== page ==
Launched two years ago, Amazon’s influencer program still isn’t quite going anywhere, say brands, agencies and influencers.
Most people don’t know about the program. It invites celebrities, micro-influencers and, in some cases, regular people with moderate followings to sign up for their own pages, with urls at Amazon.com/shop. There, people can curate lists of things that they’re endorsing. Those links live within the Amazon ecosystem. Called “Stores,” the program also acts as an affiliate program, letting influencers make a cut of anyone who uses those links to buy goods on Amazon.
Amazon has largely been quiet about the program. Some influencers Digiday spoke to for this article said they’ve anecdotally heard of more people in recent months being asked to join the program. (A recent story in Business Insider referenced an increased number of tweets and social media posts from people that say they’ve been asked to get on the program.)
Overall, though, the program has mostly been a way for people to make lists of products they use, whether it’s clothing, tech equipment or pretty much anything else Amazon sells, then make a storefront showcasing those products. Influencers get paid on a fixed commission basis, getting a cut from sales. Brands and agency buyers are interested in the program because Amazon could make it powerful if it wanted: The incredible amounts of data the marketplace has, coupled with the direct link to commerce an influencer program can create, could make this a real opportunity.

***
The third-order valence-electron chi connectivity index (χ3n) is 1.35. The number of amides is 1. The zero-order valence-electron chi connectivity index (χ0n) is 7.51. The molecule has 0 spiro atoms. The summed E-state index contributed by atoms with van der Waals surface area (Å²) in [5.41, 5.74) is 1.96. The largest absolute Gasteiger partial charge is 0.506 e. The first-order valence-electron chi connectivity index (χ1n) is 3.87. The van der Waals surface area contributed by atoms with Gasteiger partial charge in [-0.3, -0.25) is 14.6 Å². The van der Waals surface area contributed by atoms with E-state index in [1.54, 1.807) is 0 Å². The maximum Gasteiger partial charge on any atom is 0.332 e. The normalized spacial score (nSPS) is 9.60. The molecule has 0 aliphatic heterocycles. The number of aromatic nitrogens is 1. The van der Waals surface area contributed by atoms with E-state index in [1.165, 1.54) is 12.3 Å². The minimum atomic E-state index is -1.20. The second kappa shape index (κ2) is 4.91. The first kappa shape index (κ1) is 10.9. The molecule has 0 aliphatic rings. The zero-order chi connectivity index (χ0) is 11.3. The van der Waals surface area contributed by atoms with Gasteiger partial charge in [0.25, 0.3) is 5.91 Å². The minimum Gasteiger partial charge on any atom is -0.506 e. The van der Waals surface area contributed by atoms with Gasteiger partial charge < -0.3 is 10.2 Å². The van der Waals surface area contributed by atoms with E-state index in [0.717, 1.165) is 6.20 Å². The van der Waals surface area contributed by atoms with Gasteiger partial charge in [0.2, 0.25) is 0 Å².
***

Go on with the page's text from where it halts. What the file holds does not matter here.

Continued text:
But whether by design or accident, that hasn’t quite happened. Reasons vary: Amazon is largely quiet about the program, so many people don’t know about it. There are some reporting issues with it, with the data coming back to influencers about how they’re performing still remaining quite thin. And overall, it seems to be, at least for now less clear how brands can directly work with it.
Corey Martin, head of influencer marketing at 360i, said that “influencer commerce” remains the next big phase in influencer marketing’s evolution, which is why the traction he’s seeing on other platforms to swipe up to buy is here to stay. “Amazon has a significant role to play in that, but it’s not there. I don’t get clients asking for it. I don’t see it woven into a lot of campaigns,” he said. “The reason is, it’s evolved in service of influencers’ own economic needs instead of brands’ needs.”
Martin said what he’d like to see is to have influencers, who often double up now as retailers for brands, use Amazon as a retail platform as well. “It needs to be made about a direct sale.”
Vincenzo Landino, who is in the influencer program, said that his overall experience with the program has been fairly positive. “I’ll try anything,” said Landino, a video creator who uses the program to link to gear he uses. “There is some clout when you send people an Amazon link, it makes me look better, I can tell people I’m an Amazon influencer.”